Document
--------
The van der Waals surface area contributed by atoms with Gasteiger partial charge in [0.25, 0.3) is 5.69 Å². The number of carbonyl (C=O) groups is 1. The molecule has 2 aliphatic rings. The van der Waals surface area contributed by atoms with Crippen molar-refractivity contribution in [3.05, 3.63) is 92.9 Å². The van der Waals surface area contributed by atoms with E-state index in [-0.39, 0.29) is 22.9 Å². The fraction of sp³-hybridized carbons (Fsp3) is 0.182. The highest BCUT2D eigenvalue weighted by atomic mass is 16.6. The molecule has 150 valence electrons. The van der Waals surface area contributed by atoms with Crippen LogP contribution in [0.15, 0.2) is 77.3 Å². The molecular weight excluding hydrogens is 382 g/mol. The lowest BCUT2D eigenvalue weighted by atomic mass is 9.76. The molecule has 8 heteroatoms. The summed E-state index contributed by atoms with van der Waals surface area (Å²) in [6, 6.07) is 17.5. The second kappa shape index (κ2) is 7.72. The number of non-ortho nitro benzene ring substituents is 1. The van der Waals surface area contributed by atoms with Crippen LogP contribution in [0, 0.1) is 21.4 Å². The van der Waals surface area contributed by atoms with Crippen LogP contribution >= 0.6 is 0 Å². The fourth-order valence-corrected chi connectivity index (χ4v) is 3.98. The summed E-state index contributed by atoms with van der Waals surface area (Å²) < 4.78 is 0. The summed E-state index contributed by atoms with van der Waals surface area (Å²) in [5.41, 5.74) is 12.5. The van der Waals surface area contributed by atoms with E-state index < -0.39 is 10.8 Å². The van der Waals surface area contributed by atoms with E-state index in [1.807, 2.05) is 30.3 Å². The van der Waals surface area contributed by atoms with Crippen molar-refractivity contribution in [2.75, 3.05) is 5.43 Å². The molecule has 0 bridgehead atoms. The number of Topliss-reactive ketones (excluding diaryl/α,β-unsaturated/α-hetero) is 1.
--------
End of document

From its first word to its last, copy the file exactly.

The van der Waals surface area contributed by atoms with Gasteiger partial charge in [0.25, 0.3) is 5.69 Å². The number of carbonyl (C=O) groups is 1. The molecule has 2 aliphatic rings. The van der Waals surface area contributed by atoms with Crippen molar-refractivity contribution in [3.05, 3.63) is 92.9 Å². The van der Waals surface area contributed by atoms with E-state index in [-0.39, 0.29) is 22.9 Å². The fraction of sp³-hybridized carbons (Fsp3) is 0.182. The highest BCUT2D eigenvalue weighted by atomic mass is 16.6. The molecule has 150 valence electrons. The van der Waals surface area contributed by atoms with Crippen LogP contribution in [0.15, 0.2) is 77.3 Å². The molecular weight excluding hydrogens is 382 g/mol. The lowest BCUT2D eigenvalue weighted by atomic mass is 9.76. The molecule has 8 heteroatoms. The summed E-state index contributed by atoms with van der Waals surface area (Å²) in [6, 6.07) is 17.5. The second kappa shape index (κ2) is 7.72. The number of non-ortho nitro benzene ring substituents is 1. The van der Waals surface area contributed by atoms with Crippen LogP contribution in [0, 0.1) is 21.4 Å². The van der Waals surface area contributed by atoms with Crippen LogP contribution >= 0.6 is 0 Å². The fourth-order valence-corrected chi connectivity index (χ4v) is 3.98. The summed E-state index contributed by atoms with van der Waals surface area (Å²) < 4.78 is 0. The summed E-state index contributed by atoms with van der Waals surface area (Å²) in [5.41, 5.74) is 12.5. The van der Waals surface area contributed by atoms with E-state index < -0.39 is 10.8 Å². The van der Waals surface area contributed by atoms with E-state index in [1.807, 2.05) is 30.3 Å². The van der Waals surface area contributed by atoms with Crippen molar-refractivity contribution in [2.75, 3.05) is 5.43 Å². The molecule has 0 bridgehead atoms. The number of Topliss-reactive ketones (excluding diaryl/α,β-unsaturated/α-hetero) is 1.